A little island off of Sipalay, Negros – It’s HOT!!!
As soon as I stepped off the 747 in Manila, I instantly felt the heat and humidity. Although cliché, it literally was like stepping into a wall. I had left Massachusetts when it was nearly freezing out, so the juxtaposition to the tropical environment was a bit disorienting. And like being told a root canal is going to hurt, you don’t really know how much it is going to hurt until metal meets mouth. I had read and researched ad nauseum about the tropics, but all the reading in the world isn’t going to prepare you for the actual experience. Within a minute, I was sweating like the proverbial stuck pig, beads – nay, streams – of sweat rolling down my face and back. And to add insult to injury, the end of November actually falls within the Philippine’s Winter – this was actually the cool season! Mopping my sweaty brow with my sleeve, I realized that this was going to take a good deal of acclimation.
White sand beach, Island of Siquior (Isle of the Witches) – It’s still hot.
All of December was hot and humid – even the local expats (other foreigners living there) found it too much, and some of them had been in the Philippines for decades. I took some small solace in this but it didn’t detract from the fact that I was constantly sweating. Soon after arriving, I had fallen into a pattern. Wake up and shower. Go to gym in morning then shower. Take nap then shower. Wake up from nap and shower. Go out for dinner, come back and shower. Most of the showers were actually short little “bird baths” – just enough water and soap to take off the thin layer of yucky slime that accumulated on my skin since I was unable to evaporate sweat off due to the high humidity. Right after the shower, I would hop in front of my fan to maintain some semblance of a bearable body temperature. Ahhhhhh…….
The constant warmth made exploring the city a chore – who wants to wander around in suffocating heat? Soon I had adopted the local expat dress code of sandals, cargo shorts, and t- shirt. The cargo shorts are eminently practical as they are cool and hold your rolled up hat, sweat bandanas, phone and other sundry items in the spacious side pockets. Sandals are preferable to sox and sneakers as sox lead to sweaty feet (and possible trench/jungle foot ) and your feet are going to inevitably get wet from the sneaky little showers that are always rolling in for a few minutes (or hours) here and there.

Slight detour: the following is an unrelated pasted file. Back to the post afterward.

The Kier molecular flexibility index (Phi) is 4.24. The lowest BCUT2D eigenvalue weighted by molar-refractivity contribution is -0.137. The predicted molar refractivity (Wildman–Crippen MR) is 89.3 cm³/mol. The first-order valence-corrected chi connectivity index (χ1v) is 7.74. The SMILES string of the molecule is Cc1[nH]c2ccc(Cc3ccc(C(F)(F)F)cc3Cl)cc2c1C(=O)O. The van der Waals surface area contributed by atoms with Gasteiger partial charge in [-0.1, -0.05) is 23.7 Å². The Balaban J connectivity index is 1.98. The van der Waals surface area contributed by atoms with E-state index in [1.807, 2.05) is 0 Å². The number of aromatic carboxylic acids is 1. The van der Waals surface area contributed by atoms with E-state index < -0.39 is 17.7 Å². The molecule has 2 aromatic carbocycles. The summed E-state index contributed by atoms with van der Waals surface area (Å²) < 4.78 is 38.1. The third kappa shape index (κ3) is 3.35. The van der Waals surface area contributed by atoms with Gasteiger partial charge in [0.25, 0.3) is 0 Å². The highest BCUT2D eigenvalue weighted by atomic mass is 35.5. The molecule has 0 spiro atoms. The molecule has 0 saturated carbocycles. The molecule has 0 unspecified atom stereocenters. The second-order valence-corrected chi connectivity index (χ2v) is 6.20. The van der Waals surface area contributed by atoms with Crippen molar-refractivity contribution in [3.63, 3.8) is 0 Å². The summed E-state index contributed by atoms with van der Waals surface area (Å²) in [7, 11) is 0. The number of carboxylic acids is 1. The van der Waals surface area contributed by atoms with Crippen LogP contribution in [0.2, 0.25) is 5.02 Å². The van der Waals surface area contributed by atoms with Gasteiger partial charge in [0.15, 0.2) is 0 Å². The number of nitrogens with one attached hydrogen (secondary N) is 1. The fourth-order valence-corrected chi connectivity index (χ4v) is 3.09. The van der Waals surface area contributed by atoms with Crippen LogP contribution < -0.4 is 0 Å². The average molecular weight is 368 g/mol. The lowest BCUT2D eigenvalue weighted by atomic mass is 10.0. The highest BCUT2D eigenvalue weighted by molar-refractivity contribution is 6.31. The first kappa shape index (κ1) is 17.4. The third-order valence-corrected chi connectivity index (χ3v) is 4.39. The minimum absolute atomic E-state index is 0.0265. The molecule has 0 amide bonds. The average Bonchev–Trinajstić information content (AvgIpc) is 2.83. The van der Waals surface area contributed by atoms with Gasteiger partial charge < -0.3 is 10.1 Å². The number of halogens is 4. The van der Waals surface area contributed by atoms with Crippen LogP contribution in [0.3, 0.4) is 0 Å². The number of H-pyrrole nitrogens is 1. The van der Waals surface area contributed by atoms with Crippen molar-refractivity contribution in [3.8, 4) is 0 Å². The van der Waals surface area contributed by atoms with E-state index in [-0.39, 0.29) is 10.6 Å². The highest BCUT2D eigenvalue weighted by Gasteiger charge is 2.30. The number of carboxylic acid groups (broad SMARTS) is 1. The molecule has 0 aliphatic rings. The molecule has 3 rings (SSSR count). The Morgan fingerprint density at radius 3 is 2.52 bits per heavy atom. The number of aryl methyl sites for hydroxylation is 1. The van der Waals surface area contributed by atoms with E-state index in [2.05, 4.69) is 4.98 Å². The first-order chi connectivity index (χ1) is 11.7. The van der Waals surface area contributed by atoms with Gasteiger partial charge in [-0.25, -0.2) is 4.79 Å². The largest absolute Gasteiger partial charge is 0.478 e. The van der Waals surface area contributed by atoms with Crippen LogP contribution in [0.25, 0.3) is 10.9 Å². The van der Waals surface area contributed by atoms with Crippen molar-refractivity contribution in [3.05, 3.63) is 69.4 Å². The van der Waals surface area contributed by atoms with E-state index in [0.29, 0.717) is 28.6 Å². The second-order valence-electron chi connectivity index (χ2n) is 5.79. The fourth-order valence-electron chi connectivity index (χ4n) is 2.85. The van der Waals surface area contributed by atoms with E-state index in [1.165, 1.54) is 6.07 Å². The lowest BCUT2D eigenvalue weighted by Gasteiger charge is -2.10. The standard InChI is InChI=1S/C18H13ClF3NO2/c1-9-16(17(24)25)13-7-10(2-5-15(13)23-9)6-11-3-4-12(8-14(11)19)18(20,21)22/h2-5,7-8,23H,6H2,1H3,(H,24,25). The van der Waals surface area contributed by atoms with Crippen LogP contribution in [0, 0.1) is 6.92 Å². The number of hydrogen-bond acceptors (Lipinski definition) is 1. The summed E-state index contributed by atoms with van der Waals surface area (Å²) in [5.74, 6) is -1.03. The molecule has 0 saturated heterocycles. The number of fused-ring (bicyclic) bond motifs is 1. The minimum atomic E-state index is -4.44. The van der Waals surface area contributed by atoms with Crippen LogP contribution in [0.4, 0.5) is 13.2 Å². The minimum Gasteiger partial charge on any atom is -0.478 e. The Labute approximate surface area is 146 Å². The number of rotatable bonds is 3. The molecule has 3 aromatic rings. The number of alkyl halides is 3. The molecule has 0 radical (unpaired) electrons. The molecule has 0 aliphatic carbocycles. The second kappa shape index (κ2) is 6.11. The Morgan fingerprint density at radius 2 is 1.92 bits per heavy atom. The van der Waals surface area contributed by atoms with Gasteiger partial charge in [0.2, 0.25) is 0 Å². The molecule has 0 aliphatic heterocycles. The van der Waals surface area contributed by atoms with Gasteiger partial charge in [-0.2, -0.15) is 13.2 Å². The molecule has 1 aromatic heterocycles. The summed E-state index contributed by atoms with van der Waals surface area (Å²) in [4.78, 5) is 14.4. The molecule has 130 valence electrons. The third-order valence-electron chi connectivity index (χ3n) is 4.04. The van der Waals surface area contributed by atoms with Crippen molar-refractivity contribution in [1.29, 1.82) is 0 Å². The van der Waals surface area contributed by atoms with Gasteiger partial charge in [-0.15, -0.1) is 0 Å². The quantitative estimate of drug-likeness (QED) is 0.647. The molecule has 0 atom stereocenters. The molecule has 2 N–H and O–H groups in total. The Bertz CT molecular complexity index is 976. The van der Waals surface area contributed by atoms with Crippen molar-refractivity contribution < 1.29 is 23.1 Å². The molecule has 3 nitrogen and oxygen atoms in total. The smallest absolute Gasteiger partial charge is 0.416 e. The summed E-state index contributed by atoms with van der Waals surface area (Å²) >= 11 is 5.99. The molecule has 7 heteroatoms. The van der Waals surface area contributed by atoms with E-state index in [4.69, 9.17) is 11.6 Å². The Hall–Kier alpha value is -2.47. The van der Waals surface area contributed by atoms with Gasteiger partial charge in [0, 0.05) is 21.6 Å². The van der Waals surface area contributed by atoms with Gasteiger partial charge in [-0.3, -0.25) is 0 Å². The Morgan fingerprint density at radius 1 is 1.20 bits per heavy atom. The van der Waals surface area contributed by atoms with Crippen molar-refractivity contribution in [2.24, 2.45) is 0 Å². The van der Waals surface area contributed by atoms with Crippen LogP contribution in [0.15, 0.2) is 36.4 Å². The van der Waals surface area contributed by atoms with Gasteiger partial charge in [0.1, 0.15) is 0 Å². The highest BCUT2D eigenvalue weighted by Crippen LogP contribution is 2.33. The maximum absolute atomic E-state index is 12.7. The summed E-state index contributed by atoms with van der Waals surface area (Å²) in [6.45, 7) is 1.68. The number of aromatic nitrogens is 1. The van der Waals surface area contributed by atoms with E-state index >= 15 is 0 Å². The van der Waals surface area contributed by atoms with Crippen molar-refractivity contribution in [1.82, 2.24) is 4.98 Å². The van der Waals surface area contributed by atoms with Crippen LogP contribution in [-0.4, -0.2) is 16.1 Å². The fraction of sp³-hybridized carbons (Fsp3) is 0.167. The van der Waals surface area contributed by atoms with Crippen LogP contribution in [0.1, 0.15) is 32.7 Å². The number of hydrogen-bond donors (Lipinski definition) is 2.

The sun was also merciless. I mean, when I was out and about, I could feel my poor Caucasian covering crisping under it’s rays. Yowza!! I was renting a motorcycle at the time (Yamaha YBR 125) and just riding around under the blazing sun was too much. I soon adapted the local custom of wearing long sleeve t-shirts and a head covering while riding. Although somewhat of a pain in the butt, it worked spectacularly well (and made me look like a ninja). And every time I did it, I would simply remember that folks back home were suiting up in winter coats, gloves, hats and boots just to step out their front door.
Everything’s relative, right?
I used aircon (local term for air conditioning) only for about 8 hours at night. When I turned it on, it would be about 85 F in my apartment. Setting it on low it would get down to about 80 which was OK and it would also clear out some of the humidity which was sweet.
In January, a Low Pressure Area rolled in and the entire Philippines experienced record low temperatures for about three weeks. I loved it – finally, I could wander about and not be constantly sweating. The local Filipinos – unaccustomed to such “cold”- were hustling about in heavy jackets and knit caps. Yep, 70 F was just a little to frigid for them.
The LPA finally moved on, and we have had gorgeous weather ever since. Days are sunny, clear and bright and nights are resplendent in their bands of scintillating stars and bright, happy moon. Oh, and I can see Mars every night, blinking down at me like a red and white Christmas tree light. Very cool.
Flooding at Twin Lakes – Five days after the rains
Finally, there is the rain. Being the tropics, they can sometimes get VERY heavy. Torrential even. Typically, the rain doesn’t last long, so you just have to step under cover and wait for it to pass. When on a motorcycle, everyone heads for the nearest gas station and huddles under the station’s expansive roof, smoking cigarettes next to the rows of gas pumps. I now have a luggage box on the back of my motorcycle in which I keep a groovy little poncho that keeps my torso pretty dry during the few times that I have had to ride while it is raining.
Groovy rainbow after rains, Palinpanon Road, Dumaguete
Now March is rolling in – the start of Summer. Egads!! I am receiving no comfort from my fellow expats who keep saying “Oh man, it’s gonna get real hot now!” I am moving south of the city proper to a little town called Dauin in a week or so. Am renting a house right on the ocean that has no aircon, and am hoping that the local expats there are right – you don’t need AC when your house is right on the water due to the constant ocean breezes.
My heat-intolerant, pussy ass sure hopes so.